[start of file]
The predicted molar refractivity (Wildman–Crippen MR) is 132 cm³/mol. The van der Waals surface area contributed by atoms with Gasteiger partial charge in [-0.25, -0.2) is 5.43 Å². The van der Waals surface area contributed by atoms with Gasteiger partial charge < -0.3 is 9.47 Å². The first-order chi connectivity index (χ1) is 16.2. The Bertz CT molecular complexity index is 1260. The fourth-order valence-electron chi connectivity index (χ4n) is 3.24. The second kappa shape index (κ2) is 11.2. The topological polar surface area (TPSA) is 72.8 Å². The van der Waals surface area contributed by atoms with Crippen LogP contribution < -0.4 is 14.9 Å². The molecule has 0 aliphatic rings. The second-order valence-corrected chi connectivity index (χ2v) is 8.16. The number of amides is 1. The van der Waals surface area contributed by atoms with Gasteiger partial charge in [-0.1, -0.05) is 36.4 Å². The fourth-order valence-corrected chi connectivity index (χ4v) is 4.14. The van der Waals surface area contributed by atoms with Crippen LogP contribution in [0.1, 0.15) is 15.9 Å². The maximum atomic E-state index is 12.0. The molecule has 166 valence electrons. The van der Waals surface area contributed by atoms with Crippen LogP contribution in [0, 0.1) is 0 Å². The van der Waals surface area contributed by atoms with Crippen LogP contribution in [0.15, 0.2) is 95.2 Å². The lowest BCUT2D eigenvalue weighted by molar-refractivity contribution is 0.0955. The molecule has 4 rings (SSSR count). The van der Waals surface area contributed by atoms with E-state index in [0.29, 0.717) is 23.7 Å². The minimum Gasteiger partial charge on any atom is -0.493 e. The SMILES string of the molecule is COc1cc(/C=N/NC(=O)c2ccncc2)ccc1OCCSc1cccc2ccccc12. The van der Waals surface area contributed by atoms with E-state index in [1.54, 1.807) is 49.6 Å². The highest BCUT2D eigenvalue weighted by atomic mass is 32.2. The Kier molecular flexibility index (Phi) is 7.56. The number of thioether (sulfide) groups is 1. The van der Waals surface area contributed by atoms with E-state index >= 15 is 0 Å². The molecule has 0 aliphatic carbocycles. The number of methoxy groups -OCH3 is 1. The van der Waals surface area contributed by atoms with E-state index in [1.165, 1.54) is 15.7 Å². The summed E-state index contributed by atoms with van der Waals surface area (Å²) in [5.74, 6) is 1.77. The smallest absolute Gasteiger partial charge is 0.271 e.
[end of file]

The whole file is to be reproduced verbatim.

The predicted molar refractivity (Wildman–Crippen MR) is 132 cm³/mol. The van der Waals surface area contributed by atoms with Gasteiger partial charge in [-0.25, -0.2) is 5.43 Å². The van der Waals surface area contributed by atoms with Gasteiger partial charge < -0.3 is 9.47 Å². The first-order chi connectivity index (χ1) is 16.2. The Bertz CT molecular complexity index is 1260. The fourth-order valence-electron chi connectivity index (χ4n) is 3.24. The second kappa shape index (κ2) is 11.2. The topological polar surface area (TPSA) is 72.8 Å². The van der Waals surface area contributed by atoms with Crippen LogP contribution < -0.4 is 14.9 Å². The molecule has 0 aliphatic rings. The second-order valence-corrected chi connectivity index (χ2v) is 8.16. The number of amides is 1. The van der Waals surface area contributed by atoms with Gasteiger partial charge in [-0.1, -0.05) is 36.4 Å². The fourth-order valence-corrected chi connectivity index (χ4v) is 4.14. The van der Waals surface area contributed by atoms with Crippen LogP contribution in [0.1, 0.15) is 15.9 Å². The maximum atomic E-state index is 12.0. The molecule has 166 valence electrons. The van der Waals surface area contributed by atoms with Crippen LogP contribution in [0, 0.1) is 0 Å². The van der Waals surface area contributed by atoms with Crippen LogP contribution in [0.15, 0.2) is 95.2 Å². The lowest BCUT2D eigenvalue weighted by molar-refractivity contribution is 0.0955. The molecule has 4 rings (SSSR count). The van der Waals surface area contributed by atoms with E-state index in [0.29, 0.717) is 23.7 Å². The minimum Gasteiger partial charge on any atom is -0.493 e. The SMILES string of the molecule is COc1cc(/C=N/NC(=O)c2ccncc2)ccc1OCCSc1cccc2ccccc12. The van der Waals surface area contributed by atoms with E-state index in [1.54, 1.807) is 49.6 Å². The highest BCUT2D eigenvalue weighted by atomic mass is 32.2. The Kier molecular flexibility index (Phi) is 7.56. The number of thioether (sulfide) groups is 1. The van der Waals surface area contributed by atoms with E-state index >= 15 is 0 Å². The molecule has 0 aliphatic carbocycles. The number of methoxy groups -OCH3 is 1. The van der Waals surface area contributed by atoms with E-state index in [1.165, 1.54) is 15.7 Å². The summed E-state index contributed by atoms with van der Waals surface area (Å²) in [5.74, 6) is 1.77. The smallest absolute Gasteiger partial charge is 0.271 e.